While cleaning a closet shelf, I found an old special section from this newspaper on American presidents.
The information contained highlights, differences and achievements among these men (someday there will be a woman), but each contributed to the fabric of this country. So, as we celebrate July 4th today, here are some reminders of America's early presidents.
George Washington was viewed as wise and an experienced soldier. The "chopped down cherry tree" story, which may be just a legend, reminds us that truthful leaders are still appreciated.
Our holiday really should be on July 2nd. That was the day that the Continental Congress voted for independence from Britain, but, according to many sources, it was not approved until July 4th. In a letter to his wife, Abigail, America's second president, John Adams, wrote, "The second day of July 1776 will be the most memorable epoch in the history of America. I am apt to believe that it will be celebrated by succeeding generations as the great anniversary festival. It ought to be commemorated as the day of deliverance, by solemn acts of devotion to God Almighty. It ought to be solemnized with pomp and parade, with shows, games, sports, guns, bells, bonfires, and illuminations, from one end of this continent to the other, from this time forward forever more."
Other sources suggest that the document wasn't officially signed until August. Regardless, July 4th is the symbolic day of our country's founding. We celebrate it in a variety of ways, many of which are not terribly different than those envisioned by our second president, who sought more military preparation and spending and was the first to reside in the White House.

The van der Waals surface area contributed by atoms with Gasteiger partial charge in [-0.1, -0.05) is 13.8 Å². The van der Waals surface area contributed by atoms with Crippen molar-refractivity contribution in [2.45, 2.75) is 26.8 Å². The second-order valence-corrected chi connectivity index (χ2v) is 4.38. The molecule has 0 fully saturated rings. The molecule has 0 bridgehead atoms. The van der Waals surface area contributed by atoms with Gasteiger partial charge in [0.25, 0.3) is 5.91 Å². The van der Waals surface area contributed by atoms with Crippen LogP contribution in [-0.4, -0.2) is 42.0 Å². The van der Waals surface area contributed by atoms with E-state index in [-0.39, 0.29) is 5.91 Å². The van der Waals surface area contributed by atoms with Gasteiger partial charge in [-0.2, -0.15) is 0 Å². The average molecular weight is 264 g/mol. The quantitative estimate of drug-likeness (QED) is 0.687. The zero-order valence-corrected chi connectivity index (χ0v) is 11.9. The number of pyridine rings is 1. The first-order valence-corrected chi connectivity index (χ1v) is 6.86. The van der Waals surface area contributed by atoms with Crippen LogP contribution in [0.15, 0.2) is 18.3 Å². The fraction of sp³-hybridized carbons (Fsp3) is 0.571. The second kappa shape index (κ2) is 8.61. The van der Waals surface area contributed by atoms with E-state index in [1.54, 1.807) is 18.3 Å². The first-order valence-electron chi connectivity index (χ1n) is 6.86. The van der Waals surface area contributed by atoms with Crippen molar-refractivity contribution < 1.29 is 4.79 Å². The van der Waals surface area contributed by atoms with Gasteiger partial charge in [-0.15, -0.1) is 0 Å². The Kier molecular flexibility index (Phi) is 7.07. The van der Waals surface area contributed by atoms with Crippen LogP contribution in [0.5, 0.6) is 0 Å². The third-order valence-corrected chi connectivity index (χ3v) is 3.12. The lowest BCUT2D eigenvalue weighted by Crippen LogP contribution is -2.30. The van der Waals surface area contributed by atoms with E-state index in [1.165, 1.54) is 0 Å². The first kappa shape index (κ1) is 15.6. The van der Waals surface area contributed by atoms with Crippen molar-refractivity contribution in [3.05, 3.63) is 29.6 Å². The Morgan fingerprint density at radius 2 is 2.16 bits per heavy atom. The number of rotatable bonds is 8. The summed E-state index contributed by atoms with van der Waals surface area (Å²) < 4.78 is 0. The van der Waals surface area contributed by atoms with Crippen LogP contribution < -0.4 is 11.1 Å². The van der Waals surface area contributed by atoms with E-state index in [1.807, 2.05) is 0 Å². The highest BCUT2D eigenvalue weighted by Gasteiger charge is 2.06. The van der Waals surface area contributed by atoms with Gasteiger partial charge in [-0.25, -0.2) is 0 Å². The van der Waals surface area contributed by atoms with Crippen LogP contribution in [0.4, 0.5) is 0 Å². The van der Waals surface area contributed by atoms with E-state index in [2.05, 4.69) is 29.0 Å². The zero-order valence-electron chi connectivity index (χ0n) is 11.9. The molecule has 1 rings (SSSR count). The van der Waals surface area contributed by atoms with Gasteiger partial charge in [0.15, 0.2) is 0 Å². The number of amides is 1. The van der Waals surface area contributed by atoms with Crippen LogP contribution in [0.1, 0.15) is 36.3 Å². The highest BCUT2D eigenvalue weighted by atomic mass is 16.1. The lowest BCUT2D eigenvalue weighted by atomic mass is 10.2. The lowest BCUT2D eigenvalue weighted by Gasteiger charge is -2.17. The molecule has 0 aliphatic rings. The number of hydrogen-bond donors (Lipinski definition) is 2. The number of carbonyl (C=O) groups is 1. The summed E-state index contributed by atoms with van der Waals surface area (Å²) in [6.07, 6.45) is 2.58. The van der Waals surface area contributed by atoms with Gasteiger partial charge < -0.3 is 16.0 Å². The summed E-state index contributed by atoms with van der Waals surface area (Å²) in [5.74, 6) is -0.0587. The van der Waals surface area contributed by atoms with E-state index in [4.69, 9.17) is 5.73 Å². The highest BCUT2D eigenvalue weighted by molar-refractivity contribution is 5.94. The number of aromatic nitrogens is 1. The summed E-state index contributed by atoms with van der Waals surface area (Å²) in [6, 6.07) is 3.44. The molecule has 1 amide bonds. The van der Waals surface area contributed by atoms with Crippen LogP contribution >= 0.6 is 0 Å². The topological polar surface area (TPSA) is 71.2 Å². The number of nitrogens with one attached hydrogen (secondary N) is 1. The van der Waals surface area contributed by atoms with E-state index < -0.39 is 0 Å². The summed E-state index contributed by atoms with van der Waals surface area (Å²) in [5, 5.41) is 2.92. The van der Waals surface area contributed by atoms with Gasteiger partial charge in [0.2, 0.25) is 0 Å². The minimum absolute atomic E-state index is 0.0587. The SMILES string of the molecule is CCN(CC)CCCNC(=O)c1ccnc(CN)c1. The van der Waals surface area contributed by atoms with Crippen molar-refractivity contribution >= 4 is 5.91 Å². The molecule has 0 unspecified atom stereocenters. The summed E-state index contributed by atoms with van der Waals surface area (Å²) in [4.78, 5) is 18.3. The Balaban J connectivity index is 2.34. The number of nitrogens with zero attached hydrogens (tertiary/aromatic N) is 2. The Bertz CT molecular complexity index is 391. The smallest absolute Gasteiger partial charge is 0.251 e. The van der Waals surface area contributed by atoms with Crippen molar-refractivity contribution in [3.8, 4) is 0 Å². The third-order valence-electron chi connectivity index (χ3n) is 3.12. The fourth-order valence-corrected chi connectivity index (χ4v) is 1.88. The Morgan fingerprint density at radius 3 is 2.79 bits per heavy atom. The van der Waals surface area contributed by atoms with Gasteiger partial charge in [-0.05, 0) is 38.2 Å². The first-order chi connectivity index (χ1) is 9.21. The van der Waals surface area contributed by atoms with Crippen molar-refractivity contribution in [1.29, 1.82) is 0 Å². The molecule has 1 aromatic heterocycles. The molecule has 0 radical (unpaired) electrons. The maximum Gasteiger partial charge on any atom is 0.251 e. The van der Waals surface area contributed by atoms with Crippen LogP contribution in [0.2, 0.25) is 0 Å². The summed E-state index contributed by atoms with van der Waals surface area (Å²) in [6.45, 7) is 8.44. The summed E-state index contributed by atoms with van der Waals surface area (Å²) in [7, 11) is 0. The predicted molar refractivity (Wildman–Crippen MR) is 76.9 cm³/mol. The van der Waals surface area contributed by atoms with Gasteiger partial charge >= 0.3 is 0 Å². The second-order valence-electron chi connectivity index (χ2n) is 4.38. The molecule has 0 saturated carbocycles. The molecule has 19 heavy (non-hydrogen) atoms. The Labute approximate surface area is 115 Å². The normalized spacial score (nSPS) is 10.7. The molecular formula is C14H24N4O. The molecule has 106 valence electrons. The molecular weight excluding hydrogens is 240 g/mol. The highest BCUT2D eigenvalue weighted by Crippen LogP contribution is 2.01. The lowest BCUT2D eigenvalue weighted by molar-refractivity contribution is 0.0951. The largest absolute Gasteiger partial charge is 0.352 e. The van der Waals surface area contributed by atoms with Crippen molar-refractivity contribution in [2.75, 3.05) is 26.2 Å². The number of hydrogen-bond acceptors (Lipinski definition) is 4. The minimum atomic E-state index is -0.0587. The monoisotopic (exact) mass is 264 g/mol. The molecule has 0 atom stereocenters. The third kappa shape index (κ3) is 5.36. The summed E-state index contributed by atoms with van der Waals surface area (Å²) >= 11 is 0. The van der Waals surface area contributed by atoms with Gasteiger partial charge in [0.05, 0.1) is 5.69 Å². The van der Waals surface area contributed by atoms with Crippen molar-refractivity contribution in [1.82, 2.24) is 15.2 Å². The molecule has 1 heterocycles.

Thomas Jefferson, our third president, known as the author of our Declaration of Independence, established the United States Military Academy at West Point. The slave trade was outlawed during his term, but he is also known for his long-term relationship with Sally Hemings, his slave, with whom he had five children.
Our fourth president, James Madison, was in office during the War of 1812 when the British set fire to the Capitol and the White House. Few of us recall that the British and Americans once fought in what is now the heart of our nation.
James Monroe, our fifth president, served during a time without a war and strife. He is often remembered for the Monroe Doctrine, which was proposed during his State of the Union address in 1823. It became American foreign policy in 1850, saying European nations could not colonize independent countries in North and South America. Old policies have long lives. In May 2019, National Security Advisor John Bolton invoked the Monroe Doctrine regarding Russia's interest in Venezuela.
During the term of our sixth president and first son of a former president, John Quincy Adams, party politics became dominant. Adams remained a Republican, but Andrew Jackson, his opposition, became a Democrat and was elected as the seventh president. Jackson is famous for stating "to the victors belongs the spoils" or acknowledging that winning a political race entitles the winner to much more than the elected office.
Three of the first five presidents died on July 4th. John Adams and Thomas Jefferson, both died exactly a half-century after the birth of our country, and James Monroe died five years later.
Aside from celebrations and hot dogs, Independence Day reminds us that presidents and situations have changed and will continue to do so, but that our country has endured and will continue to do so. Happy July 4th.
Diane W. Mufson is a retired psychologist. Her email is firstname.lastname@example.org.